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Into the Story

EL PODCAST PARA APRENDER INGLÉS CON HISTORIAS REALES

Into-the-story-Podcast-para-aprender-inglés_Tiffs story

Episode 4: Tiff’s Story: Don’t Wait, Create

Nivel de inglés: intermedio a intermedio alto
Acento: inglés australiano

Esta semana, descubriremos que incluso los emprendedores necesitan un horario para organizar su día. En este episodio, Tiff nos cuenta cómo se arriesgó, dejó su trabajo y comenzó a construir un negocio del que estar orgullosa.

 

Bree: Mechanical engineer, beagle dog mother, friend and coffee-lover, there are many ways to describe our storyteller, Tiffany. But today’s story focuses on her most recent title as an entrepreneur!

 

In this episode, Tiffany describes how she struggled to find purpose in her old job but at the same time struggled with the question, ‘if not this job, then what else should I be doing’? We’ll hear how Tiffany overcame her fears, quit her job and set off on her OWN path to build a business that she is passionate about and proud of! We’re calling this story, ‘Don’t Wait, Create’.

 

Before we begin listening, let’s talk about some of the vocabulary and expressions you’ll hear Tiff say:

  1. Firstly to churn – to churn means to shake or mix something with a lot of force so for example you can churn milk into butter. You’ll hear Tiffany refers to her ‘churning mind’ which describes how she started to think a lot and very quickly.
  2. To resign – to resign means to leave a job by choice – dejar un trabajo. Tiffany talks about resigning from her job and “handing in her notice”, which is the letter you give to your boss that says you want to quit. 
  3. To set up – this phrasal verb means to create or organise something. We usually talk about setting up an organisation, a business or an event.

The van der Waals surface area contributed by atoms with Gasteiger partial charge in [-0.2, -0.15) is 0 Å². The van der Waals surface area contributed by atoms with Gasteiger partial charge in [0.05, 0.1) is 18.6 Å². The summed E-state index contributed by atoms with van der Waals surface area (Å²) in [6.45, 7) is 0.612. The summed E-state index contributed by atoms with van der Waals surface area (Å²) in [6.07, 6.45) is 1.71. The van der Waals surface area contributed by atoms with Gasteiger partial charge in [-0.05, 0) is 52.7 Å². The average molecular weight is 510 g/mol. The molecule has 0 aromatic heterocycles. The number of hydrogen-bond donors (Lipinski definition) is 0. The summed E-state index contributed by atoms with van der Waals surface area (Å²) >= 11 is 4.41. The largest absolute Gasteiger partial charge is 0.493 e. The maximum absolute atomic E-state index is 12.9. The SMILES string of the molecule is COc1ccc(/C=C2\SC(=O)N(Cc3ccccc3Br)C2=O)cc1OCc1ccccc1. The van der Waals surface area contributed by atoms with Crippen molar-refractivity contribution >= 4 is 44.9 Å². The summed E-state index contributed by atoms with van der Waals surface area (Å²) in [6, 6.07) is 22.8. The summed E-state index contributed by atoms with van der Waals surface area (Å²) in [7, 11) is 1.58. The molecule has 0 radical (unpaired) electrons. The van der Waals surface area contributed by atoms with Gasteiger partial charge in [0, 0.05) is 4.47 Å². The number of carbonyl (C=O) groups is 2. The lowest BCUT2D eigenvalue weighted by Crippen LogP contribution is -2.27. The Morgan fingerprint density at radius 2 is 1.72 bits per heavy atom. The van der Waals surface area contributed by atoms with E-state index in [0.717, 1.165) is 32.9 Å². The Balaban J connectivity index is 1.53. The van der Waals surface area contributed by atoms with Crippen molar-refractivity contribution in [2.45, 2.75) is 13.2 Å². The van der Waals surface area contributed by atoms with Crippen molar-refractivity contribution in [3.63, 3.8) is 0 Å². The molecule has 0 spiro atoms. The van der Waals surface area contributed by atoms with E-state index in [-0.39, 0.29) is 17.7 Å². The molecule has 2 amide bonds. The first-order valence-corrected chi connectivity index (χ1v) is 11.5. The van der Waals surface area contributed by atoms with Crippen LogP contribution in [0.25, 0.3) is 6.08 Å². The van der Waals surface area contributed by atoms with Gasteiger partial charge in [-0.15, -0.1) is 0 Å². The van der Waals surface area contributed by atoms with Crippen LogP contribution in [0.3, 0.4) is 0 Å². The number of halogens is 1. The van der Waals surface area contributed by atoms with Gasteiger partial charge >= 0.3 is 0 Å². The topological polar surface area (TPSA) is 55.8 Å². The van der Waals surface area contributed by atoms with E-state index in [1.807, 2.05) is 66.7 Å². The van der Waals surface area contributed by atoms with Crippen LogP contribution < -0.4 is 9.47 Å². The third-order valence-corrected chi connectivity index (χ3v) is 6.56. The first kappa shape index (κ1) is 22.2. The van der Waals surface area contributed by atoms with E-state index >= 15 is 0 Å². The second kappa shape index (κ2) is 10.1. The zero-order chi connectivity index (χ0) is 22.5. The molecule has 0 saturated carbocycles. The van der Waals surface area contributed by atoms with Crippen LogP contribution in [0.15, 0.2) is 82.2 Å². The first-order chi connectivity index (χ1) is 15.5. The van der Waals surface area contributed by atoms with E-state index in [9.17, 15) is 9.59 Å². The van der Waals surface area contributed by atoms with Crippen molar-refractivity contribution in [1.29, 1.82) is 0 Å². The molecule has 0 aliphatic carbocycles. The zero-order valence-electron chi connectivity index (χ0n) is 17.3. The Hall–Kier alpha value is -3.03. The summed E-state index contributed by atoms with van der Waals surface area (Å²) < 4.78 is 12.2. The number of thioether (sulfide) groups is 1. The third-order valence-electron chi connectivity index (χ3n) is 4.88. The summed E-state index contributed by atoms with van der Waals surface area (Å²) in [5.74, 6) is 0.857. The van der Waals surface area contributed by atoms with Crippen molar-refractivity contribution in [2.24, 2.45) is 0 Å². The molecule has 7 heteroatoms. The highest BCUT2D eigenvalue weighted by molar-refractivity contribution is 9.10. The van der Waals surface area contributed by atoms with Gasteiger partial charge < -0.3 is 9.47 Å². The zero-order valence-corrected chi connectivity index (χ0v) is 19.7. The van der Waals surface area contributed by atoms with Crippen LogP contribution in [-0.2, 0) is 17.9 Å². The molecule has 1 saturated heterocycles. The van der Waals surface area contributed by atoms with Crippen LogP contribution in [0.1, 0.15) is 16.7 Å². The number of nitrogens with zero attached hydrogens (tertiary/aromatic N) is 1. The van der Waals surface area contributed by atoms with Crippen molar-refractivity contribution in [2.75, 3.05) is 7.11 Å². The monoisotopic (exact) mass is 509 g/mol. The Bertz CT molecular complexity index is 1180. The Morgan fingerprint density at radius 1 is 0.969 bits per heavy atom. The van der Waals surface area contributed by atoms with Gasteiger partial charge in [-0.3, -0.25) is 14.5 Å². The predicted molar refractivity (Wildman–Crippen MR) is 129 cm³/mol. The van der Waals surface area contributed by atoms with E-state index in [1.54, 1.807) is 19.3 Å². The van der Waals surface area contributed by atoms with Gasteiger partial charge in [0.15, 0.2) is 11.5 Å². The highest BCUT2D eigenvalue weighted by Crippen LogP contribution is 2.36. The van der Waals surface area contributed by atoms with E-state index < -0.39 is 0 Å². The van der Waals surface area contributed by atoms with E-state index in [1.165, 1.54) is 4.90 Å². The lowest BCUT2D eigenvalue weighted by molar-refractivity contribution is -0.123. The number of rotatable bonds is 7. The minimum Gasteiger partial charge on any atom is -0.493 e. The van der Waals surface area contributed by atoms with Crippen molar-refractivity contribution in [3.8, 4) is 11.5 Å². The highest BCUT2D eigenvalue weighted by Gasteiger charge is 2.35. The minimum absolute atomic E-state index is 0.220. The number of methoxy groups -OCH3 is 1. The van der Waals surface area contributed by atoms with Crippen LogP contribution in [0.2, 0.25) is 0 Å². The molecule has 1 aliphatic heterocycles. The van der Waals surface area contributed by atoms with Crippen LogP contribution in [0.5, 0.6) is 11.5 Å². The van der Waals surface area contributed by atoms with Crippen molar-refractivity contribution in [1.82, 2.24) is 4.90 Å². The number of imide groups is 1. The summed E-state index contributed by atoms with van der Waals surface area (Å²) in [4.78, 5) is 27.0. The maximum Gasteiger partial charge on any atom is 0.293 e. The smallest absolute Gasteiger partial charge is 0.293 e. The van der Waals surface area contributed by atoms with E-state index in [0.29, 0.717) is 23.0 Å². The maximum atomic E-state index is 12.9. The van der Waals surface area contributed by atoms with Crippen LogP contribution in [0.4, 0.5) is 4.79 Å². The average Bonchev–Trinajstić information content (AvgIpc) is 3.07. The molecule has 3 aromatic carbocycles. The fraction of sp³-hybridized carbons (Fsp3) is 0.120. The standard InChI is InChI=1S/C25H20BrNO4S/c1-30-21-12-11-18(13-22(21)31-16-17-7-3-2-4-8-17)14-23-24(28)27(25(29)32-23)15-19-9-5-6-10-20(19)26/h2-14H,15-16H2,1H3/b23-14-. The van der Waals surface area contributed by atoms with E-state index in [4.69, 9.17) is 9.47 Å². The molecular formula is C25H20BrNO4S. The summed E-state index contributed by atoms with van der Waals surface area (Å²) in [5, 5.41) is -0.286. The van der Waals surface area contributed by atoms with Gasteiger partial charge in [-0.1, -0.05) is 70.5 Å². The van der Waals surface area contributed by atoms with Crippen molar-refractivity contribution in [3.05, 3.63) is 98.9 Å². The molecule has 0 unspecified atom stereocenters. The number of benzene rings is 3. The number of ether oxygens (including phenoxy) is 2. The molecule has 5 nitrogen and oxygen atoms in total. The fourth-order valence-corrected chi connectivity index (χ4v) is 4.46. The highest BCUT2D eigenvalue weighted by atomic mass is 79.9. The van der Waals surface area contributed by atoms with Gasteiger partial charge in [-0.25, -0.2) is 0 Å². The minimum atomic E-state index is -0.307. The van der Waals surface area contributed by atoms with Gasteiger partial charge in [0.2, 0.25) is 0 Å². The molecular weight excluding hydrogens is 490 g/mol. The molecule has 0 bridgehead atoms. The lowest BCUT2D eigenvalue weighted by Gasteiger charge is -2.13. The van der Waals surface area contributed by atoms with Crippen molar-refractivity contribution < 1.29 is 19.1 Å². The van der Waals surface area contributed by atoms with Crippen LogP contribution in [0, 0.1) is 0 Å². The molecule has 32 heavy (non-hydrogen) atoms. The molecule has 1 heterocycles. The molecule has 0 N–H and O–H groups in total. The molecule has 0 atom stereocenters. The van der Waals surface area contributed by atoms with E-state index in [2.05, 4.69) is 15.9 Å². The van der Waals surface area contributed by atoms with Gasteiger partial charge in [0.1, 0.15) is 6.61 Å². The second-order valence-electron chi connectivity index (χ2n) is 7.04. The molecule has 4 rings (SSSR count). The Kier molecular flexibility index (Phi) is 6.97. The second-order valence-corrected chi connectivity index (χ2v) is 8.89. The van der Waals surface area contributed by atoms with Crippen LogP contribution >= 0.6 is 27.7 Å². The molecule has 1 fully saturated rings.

4. STEM – S-T-E-M is an acronym – un acrónimo – that refers to people working in science, technology, engineering or maths. These are all considered STEM careers. 
  5. a gripe – a gripe is a noun that refers to a complaint – una queja. You’ll hear Tiffany describe how  many people have gripes about what she had to say but the important thing is to put yourself in that person’s shoes – ponte en el lugar de la persona para entender mejor su perspectiva. 

 

Remember for each episode, you can get a full vocabulary list and listening comprehension activities on our website acingles.com, that’s la letra a, letra c, ingles punto com. OK let’s get into the story…



Tiff: I was born in Hong Kong and moved to Australia when I was eight months old. Did school and University there and also worked there and then I moved to London for a few years, moved back to Melbourne and now I’m back in the United Kingdom. So that’s where I live now.  So I think I have parts of my heart around the world.

 

I actually didn’t know what an engineer did as a job until I started applying for jobs in my final year of University and even when I got the job I still didn’t really know what I was going to be doing. That was when I took on an engineering role that I was very confident doing. I was good at that role. It was well-paid and from the outside and everything on paper it seemed like a perfect job for me. But for some reason I was really really unhappy in that role. I think I felt that if I was going to spend a third of my waking life at a job I wanted to do something that I am passionate about. 

 

The day I said out loud that I was going to quit was actually during a long weekend away with my husband Danny. We were driving down to a coastal town in the UK. We were listening to a podcast about career coaching and I thought that’s something that I think I could be really good at. My mind definitely started churning after listening to this podcast, realizing that career coaching was something that I could potentially do. 

 

There were probably two sides of my brain talking. There was the positive side that was saying hey yes this is something you could definitely do. Get excited because this is going to be a new path. The second side of my brain was the fear side. It was telling me, ‘Are you crazy? Are you really going to be throwing away this great career that you have been work in for the last eight years to start up you’re, you’re own little business to coach other people working in their great careers?’ I guess I also felt scared about what other people would think of me or say.